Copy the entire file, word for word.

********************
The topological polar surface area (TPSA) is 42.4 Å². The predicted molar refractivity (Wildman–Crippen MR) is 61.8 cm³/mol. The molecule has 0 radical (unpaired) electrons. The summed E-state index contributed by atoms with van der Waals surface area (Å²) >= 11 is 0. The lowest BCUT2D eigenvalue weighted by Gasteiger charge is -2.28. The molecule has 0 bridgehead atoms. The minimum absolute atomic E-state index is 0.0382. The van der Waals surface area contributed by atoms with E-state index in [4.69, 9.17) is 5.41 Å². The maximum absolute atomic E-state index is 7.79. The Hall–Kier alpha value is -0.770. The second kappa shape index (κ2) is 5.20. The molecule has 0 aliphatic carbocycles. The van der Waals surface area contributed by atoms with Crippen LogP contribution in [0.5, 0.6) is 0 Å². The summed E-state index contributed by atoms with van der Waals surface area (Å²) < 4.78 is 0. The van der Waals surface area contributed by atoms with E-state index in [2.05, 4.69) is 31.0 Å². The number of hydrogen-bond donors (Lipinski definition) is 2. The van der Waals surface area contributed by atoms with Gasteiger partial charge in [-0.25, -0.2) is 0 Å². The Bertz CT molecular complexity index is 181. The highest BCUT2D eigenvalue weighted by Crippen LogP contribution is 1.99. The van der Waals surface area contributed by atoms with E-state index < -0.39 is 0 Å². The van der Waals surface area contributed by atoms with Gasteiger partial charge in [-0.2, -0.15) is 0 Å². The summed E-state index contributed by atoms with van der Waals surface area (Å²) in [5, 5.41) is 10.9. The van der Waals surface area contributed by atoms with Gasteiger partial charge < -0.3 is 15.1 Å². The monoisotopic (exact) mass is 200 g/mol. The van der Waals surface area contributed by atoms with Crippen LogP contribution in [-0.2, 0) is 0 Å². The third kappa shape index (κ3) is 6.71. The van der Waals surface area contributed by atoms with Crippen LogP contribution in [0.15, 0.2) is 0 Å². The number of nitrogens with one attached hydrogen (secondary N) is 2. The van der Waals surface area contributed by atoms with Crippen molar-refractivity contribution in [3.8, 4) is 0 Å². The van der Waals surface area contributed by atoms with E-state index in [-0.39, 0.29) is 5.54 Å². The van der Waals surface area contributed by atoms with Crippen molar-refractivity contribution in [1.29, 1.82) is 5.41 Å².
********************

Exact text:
The topological polar surface area (TPSA) is 42.4 Å². The predicted molar refractivity (Wildman–Crippen MR) is 61.8 cm³/mol. The molecule has 0 radical (unpaired) electrons. The summed E-state index contributed by atoms with van der Waals surface area (Å²) >= 11 is 0. The lowest BCUT2D eigenvalue weighted by Gasteiger charge is -2.28. The molecule has 0 bridgehead atoms. The minimum absolute atomic E-state index is 0.0382. The van der Waals surface area contributed by atoms with E-state index in [4.69, 9.17) is 5.41 Å². The maximum absolute atomic E-state index is 7.79. The Hall–Kier alpha value is -0.770. The second kappa shape index (κ2) is 5.20. The molecule has 0 aliphatic carbocycles. The van der Waals surface area contributed by atoms with Crippen LogP contribution in [0.5, 0.6) is 0 Å². The summed E-state index contributed by atoms with van der Waals surface area (Å²) < 4.78 is 0. The van der Waals surface area contributed by atoms with E-state index in [2.05, 4.69) is 31.0 Å². The number of hydrogen-bond donors (Lipinski definition) is 2. The van der Waals surface area contributed by atoms with Gasteiger partial charge in [-0.25, -0.2) is 0 Å². The Bertz CT molecular complexity index is 181. The highest BCUT2D eigenvalue weighted by Crippen LogP contribution is 1.99. The van der Waals surface area contributed by atoms with E-state index < -0.39 is 0 Å². The van der Waals surface area contributed by atoms with Gasteiger partial charge in [-0.2, -0.15) is 0 Å². The summed E-state index contributed by atoms with van der Waals surface area (Å²) in [5, 5.41) is 10.9. The van der Waals surface area contributed by atoms with Gasteiger partial charge < -0.3 is 15.1 Å². The monoisotopic (exact) mass is 200 g/mol. The van der Waals surface area contributed by atoms with Crippen LogP contribution in [-0.2, 0) is 0 Å². The third kappa shape index (κ3) is 6.71. The van der Waals surface area contributed by atoms with Crippen LogP contribution in [0.15, 0.2) is 0 Å². The number of nitrogens with one attached hydrogen (secondary N) is 2. The van der Waals surface area contributed by atoms with Crippen molar-refractivity contribution in [3.8, 4) is 0 Å². The van der Waals surface area contributed by atoms with E-state index in [-0.39, 0.29) is 5.54 Å². The van der Waals surface area contributed by atoms with Crippen molar-refractivity contribution in [1.29, 1.82) is 5.41 Å².